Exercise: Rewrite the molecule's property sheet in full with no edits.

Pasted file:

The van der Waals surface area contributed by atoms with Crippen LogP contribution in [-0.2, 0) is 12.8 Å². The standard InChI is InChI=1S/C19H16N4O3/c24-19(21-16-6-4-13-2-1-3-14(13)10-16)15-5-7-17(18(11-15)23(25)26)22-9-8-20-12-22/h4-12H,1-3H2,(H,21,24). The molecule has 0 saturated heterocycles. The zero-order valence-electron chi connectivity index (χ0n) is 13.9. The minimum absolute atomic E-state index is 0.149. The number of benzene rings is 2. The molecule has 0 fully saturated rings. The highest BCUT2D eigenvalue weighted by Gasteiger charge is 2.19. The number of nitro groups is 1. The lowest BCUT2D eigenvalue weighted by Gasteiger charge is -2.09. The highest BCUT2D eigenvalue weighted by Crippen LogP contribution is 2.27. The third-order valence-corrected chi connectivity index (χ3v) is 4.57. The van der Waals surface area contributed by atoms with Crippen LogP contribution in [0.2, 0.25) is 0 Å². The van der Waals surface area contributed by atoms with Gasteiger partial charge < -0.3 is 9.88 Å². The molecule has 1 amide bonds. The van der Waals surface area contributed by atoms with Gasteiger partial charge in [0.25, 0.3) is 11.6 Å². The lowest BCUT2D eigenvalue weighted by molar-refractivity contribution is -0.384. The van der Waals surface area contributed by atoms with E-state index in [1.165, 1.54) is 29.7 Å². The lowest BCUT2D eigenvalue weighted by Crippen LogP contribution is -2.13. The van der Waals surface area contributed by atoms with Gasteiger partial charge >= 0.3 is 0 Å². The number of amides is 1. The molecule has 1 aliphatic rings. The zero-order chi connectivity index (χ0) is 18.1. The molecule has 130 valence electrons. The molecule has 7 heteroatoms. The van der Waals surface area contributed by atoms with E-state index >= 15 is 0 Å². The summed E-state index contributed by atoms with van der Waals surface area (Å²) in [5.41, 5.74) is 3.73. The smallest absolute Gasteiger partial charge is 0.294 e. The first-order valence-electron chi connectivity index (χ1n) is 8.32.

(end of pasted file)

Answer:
The van der Waals surface area contributed by atoms with Crippen LogP contribution in [-0.2, 0) is 12.8 Å². The standard InChI is InChI=1S/C19H16N4O3/c24-19(21-16-6-4-13-2-1-3-14(13)10-16)15-5-7-17(18(11-15)23(25)26)22-9-8-20-12-22/h4-12H,1-3H2,(H,21,24). The molecule has 0 saturated heterocycles. The zero-order valence-electron chi connectivity index (χ0n) is 13.9. The minimum absolute atomic E-state index is 0.149. The number of benzene rings is 2. The molecule has 0 fully saturated rings. The highest BCUT2D eigenvalue weighted by Gasteiger charge is 2.19. The number of nitro groups is 1. The lowest BCUT2D eigenvalue weighted by Gasteiger charge is -2.09. The highest BCUT2D eigenvalue weighted by Crippen LogP contribution is 2.27. The third-order valence-corrected chi connectivity index (χ3v) is 4.57. The van der Waals surface area contributed by atoms with Crippen LogP contribution in [0.2, 0.25) is 0 Å². The van der Waals surface area contributed by atoms with Gasteiger partial charge < -0.3 is 9.88 Å². The molecule has 1 amide bonds. The van der Waals surface area contributed by atoms with Gasteiger partial charge in [0.25, 0.3) is 11.6 Å². The lowest BCUT2D eigenvalue weighted by molar-refractivity contribution is -0.384. The van der Waals surface area contributed by atoms with E-state index in [1.165, 1.54) is 29.7 Å². The lowest BCUT2D eigenvalue weighted by Crippen LogP contribution is -2.13. The van der Waals surface area contributed by atoms with Gasteiger partial charge >= 0.3 is 0 Å². The number of amides is 1. The molecule has 1 aliphatic rings. The zero-order chi connectivity index (χ0) is 18.1. The molecule has 130 valence electrons. The molecule has 7 heteroatoms. The van der Waals surface area contributed by atoms with E-state index >= 15 is 0 Å². The summed E-state index contributed by atoms with van der Waals surface area (Å²) in [5.41, 5.74) is 3.73. The smallest absolute Gasteiger partial charge is 0.294 e. The first-order valence-electron chi connectivity index (χ1n) is 8.32.